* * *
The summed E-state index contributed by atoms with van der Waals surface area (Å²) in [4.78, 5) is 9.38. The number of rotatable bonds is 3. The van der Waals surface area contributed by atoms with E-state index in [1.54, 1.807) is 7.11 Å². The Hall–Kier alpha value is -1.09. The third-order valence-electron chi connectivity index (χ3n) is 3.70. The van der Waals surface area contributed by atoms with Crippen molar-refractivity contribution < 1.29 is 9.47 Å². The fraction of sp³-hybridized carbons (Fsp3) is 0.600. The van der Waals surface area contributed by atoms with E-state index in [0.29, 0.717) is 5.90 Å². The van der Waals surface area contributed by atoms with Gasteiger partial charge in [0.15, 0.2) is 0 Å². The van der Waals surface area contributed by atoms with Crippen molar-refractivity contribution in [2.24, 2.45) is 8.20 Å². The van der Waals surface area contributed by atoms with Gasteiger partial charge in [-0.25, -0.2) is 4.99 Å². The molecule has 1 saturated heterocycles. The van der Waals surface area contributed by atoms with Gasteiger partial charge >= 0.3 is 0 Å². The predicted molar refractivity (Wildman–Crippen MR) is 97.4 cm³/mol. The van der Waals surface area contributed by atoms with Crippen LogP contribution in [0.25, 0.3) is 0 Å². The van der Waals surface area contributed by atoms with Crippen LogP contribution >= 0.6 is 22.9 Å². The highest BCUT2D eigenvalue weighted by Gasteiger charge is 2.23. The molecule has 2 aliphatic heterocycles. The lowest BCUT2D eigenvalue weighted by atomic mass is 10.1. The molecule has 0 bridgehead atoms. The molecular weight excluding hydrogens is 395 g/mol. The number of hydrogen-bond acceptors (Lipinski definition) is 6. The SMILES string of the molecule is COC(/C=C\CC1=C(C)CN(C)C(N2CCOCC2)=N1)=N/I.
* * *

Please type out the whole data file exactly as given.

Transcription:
The summed E-state index contributed by atoms with van der Waals surface area (Å²) in [4.78, 5) is 9.38. The number of rotatable bonds is 3. The van der Waals surface area contributed by atoms with E-state index in [1.54, 1.807) is 7.11 Å². The Hall–Kier alpha value is -1.09. The third-order valence-electron chi connectivity index (χ3n) is 3.70. The van der Waals surface area contributed by atoms with Crippen molar-refractivity contribution < 1.29 is 9.47 Å². The fraction of sp³-hybridized carbons (Fsp3) is 0.600. The van der Waals surface area contributed by atoms with E-state index in [0.29, 0.717) is 5.90 Å². The van der Waals surface area contributed by atoms with Gasteiger partial charge in [0.15, 0.2) is 0 Å². The van der Waals surface area contributed by atoms with Crippen molar-refractivity contribution in [2.24, 2.45) is 8.20 Å². The van der Waals surface area contributed by atoms with Gasteiger partial charge in [-0.25, -0.2) is 4.99 Å². The molecule has 1 saturated heterocycles. The van der Waals surface area contributed by atoms with Gasteiger partial charge >= 0.3 is 0 Å². The predicted molar refractivity (Wildman–Crippen MR) is 97.4 cm³/mol. The van der Waals surface area contributed by atoms with Crippen LogP contribution in [0.25, 0.3) is 0 Å². The van der Waals surface area contributed by atoms with Crippen LogP contribution >= 0.6 is 22.9 Å². The highest BCUT2D eigenvalue weighted by Gasteiger charge is 2.23. The molecule has 2 aliphatic heterocycles. The lowest BCUT2D eigenvalue weighted by atomic mass is 10.1. The molecule has 0 bridgehead atoms. The molecular weight excluding hydrogens is 395 g/mol. The number of hydrogen-bond acceptors (Lipinski definition) is 6. The SMILES string of the molecule is COC(/C=C\CC1=C(C)CN(C)C(N2CCOCC2)=N1)=N/I.